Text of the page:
One of the greatest parts of Gallery Night is its connection to the community. Not just the one with paintbrushes and glass-blowing gloves on their hands, but anyone who is appreciative of Providence’s artistic network. “It is a special kind of interactive art event that allows for a strong social component,” says Kerry Murphy, artist and art educator, as well as the current president of the Gallery Night board. “You can get on the bus alone or with a group and leave inspired and often surprised by the meaningful contacts made with people that were strangers a mere two hours earlier.”
Celebrating its 20th anniversary, Gallery Night Providence opens the doors of galleries, museums and exhibits across the city and invites anyone to come out for a night of learning, mingling and enjoying all mediums of creative splendor. Gallery Night has traveled extraordinary lengths since its beginnings in 1996. Organized by Bob Rizzo, a local government arts administrator and sculptor, the event grew out of Rizzo asking gallery owners to keep their doors open on a Saturday night during the Convergence International Arts Festival. The turnout was so impressive that members of the arts community decided to make it a recurring event, expanding what was only nine exhibits to at one time over 24 participating galleries and museums throughout the city.
What’s nice is that the arts community of Gallery Night basically sends out a personalized invitation to everyone, and all we have to do is show up with a hunger for cheese plates and artistic enlightenment. From March until November, Gallery Night provides free bus tours that make their way from gallery to gallery all night. The Art-Buses will pick you up at the Regency Plaza starting at 5:30pm, and every 20 minutes another bus will come with its own themed tour and itinerary. Passengers on this art extravaganza can choose from contemporary to traditional tours, even a collector’s tour. Gallery Night also features “Celebrity Guided” tours, where an artist or well-known member of the arts community will lead your tour with their own personal touch. Even Mayor Elorza led his own tour.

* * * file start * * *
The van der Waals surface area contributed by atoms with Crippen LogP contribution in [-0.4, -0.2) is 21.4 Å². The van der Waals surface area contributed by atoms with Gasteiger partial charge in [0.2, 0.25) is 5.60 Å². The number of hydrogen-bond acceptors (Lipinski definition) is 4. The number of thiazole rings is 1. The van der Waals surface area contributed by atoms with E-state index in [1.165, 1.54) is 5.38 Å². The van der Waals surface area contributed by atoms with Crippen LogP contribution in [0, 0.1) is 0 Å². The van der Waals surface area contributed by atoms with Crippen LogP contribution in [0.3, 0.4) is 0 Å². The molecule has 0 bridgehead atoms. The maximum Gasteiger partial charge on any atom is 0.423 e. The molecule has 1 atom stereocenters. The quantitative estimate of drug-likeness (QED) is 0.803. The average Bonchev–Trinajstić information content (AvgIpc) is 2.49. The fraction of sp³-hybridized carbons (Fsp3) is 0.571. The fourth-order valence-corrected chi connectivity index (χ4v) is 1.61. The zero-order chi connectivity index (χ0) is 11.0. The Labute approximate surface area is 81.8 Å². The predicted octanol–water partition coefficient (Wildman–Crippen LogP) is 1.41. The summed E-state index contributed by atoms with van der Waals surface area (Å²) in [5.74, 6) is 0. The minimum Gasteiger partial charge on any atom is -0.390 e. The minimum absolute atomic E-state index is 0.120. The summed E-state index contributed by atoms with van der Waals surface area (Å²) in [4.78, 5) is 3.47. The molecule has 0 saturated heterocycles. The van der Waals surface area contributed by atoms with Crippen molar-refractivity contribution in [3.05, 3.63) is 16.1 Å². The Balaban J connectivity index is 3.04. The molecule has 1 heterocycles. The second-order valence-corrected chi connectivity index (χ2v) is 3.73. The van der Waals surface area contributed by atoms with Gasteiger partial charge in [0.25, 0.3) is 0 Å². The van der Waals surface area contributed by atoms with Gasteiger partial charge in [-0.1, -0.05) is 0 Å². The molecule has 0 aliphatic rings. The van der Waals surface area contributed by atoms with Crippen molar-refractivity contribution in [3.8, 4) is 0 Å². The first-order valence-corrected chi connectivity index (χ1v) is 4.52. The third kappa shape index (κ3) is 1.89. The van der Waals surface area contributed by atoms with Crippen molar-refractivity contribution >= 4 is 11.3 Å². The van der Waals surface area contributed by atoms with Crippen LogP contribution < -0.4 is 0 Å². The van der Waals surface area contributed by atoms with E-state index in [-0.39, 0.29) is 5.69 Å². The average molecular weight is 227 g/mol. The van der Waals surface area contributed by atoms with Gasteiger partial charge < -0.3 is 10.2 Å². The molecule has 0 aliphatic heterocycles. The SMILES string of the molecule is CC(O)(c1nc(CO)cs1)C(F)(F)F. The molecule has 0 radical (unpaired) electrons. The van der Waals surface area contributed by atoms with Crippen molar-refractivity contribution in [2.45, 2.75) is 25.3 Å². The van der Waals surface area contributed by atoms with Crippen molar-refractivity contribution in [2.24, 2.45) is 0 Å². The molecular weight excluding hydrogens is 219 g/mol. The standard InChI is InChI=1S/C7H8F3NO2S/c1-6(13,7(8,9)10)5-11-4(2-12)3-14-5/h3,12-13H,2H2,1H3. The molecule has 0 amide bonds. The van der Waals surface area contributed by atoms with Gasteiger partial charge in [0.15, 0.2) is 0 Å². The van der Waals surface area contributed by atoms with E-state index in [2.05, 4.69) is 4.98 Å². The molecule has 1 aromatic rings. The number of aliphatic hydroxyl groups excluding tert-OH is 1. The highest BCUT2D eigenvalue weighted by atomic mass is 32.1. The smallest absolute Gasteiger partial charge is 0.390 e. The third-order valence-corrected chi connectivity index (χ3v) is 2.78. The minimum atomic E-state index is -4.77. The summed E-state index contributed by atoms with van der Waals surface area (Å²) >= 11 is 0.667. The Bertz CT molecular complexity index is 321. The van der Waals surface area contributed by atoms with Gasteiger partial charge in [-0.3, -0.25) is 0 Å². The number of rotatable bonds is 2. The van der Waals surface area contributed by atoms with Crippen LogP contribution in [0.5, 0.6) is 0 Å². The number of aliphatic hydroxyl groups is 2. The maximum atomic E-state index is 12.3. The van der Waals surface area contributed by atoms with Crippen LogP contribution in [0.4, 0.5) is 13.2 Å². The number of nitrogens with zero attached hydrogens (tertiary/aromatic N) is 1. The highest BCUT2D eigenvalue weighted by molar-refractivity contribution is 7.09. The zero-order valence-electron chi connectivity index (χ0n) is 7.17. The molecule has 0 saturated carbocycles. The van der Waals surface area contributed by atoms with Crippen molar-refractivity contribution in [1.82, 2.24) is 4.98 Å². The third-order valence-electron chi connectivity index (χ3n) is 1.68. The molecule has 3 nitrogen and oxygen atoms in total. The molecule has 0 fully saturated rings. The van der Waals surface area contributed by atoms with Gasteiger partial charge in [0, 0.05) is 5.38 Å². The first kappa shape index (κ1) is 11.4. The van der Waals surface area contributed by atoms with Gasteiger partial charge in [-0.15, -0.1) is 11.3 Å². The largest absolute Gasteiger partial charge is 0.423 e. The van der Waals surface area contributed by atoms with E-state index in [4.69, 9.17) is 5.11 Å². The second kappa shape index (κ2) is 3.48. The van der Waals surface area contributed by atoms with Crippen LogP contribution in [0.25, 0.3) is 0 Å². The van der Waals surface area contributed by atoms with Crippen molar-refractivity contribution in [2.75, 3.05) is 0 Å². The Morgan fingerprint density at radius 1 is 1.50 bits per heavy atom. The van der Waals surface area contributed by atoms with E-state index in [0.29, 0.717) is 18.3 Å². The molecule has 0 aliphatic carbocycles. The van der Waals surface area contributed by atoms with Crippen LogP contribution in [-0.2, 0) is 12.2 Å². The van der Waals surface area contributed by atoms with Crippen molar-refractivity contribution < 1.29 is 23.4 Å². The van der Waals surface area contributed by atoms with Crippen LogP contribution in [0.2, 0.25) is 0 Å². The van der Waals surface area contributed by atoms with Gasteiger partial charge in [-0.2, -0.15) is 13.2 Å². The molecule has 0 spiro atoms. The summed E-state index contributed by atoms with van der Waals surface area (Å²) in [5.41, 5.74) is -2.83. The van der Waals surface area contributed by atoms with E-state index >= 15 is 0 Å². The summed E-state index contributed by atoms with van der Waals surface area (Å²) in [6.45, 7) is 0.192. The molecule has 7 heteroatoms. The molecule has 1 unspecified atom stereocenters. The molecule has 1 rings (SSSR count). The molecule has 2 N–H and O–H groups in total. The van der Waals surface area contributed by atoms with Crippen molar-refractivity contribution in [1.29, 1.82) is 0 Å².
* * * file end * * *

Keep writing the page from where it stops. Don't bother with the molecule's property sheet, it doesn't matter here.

Being part of these interactions and memories are not limited to one particular age group, just as it isn’t limited to artists. In fact, bridging the age gap through art never gets old to the folks involved with Gallery Night, especially to Joan Ritchie at The Peaceable Kingdom, one of the stops on the Gallery Night tour bus. Over the years, Ritchie and her husband Phil have been collecting and sharing unique artifacts from across the globe that might not otherwise make it to the public. One of her favorite memories of Gallery Night involves an older couple and a group of students in their 20s. The exhibit showcased dowries, love and marriage from around the world, and when Joan asked if anyone knew what a “hope chest” was, she saw the two groups all “connecting in a very personal way.” The older couple explained their experience, and the younger group was able to ask questions, branching the divide all in the name of art. When groups come into The Peaceable Kingdom on their art tours, or just by chance, Joan gets to witness these learning experiences right before her eyes. Gallery Night is not just a night for the artists involved, but the entire community. “It is a great thing.” Ritchie says, to put it simply, “it’s wonderful from all points of view.”
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